Find Your Relatives: Ancestry.com Expands American Indian Collection

Ancestry.com, the Oklahoma Historical Society, and the National Archives at Fort Worth have partnered to digitize more records for genealogical use.
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Ancestry.com, the Oklahoma Historical Society, and the National Archives at Fort Worth have partnered to digitize records from the forced relocation of five major tribes, the Five Civilized Tribes—the Cherokee, Chickasaw, Choctaw, Creek, and the Seminole.

“The vast majority of genealogists who visit the Archives’ Fort Worth facility are researching the five tribes,” Meg Hacker, director of the Archival Operations at the National Archives at Fort Worth, told McClatchy DC.

The Oklahoma Historical Society and the National Archives had a lot of information on the Five Civilized Tribes, including birth and marriage histories, but none of the information had ever been digitized. Ancestry.com, an online genealogy database based in Utah, proposed the joint project, and took on the cost of scanning the records, reports McClatchy.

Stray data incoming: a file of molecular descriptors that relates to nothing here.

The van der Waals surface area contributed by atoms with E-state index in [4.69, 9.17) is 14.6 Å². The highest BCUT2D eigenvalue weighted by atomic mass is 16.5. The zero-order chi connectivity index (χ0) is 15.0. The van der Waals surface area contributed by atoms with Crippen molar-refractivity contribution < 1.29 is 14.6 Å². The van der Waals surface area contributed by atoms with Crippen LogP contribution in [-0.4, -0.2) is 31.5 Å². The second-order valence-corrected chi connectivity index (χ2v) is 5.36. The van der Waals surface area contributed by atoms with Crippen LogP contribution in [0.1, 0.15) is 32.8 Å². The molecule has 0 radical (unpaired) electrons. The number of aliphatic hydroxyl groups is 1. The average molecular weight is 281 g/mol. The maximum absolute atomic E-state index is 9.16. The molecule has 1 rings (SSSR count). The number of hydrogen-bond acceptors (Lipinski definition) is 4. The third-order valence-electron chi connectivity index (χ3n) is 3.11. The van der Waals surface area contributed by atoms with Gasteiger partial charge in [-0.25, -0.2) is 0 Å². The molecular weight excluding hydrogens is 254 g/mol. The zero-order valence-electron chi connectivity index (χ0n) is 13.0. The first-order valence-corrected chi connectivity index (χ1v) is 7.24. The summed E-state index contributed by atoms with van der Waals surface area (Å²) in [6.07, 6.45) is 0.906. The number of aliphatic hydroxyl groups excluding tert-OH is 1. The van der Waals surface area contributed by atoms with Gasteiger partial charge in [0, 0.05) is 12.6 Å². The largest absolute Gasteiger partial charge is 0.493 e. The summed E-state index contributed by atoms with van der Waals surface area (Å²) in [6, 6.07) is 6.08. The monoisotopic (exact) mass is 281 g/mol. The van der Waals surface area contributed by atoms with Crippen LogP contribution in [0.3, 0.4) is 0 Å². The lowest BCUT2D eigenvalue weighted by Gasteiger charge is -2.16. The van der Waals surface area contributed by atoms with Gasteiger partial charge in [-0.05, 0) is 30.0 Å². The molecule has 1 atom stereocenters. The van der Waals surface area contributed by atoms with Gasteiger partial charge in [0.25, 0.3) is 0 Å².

“We wouldn’t have the funds or the time to digitize all these records,” Laura Martin, deputy director of research at the Oklahoma Historical Society, told McClatchy. Those records were largely on microfiche, or original documents, so having them available online makes them available to many more people.

The information that has been digitized covers 1830-1940 and supplements information Ancestry.com already had available on its site.

“We were able to tell a more complete story by going back further,” Lisa Arnold, senior content strategist at Ancestry.com, told the Associated Press. “This will be the most comprehensive collection of Indian records.”

While Ancestry.com is a paid site, many libraries have subscriptions, so patrons can use the site free. Check out the new records here.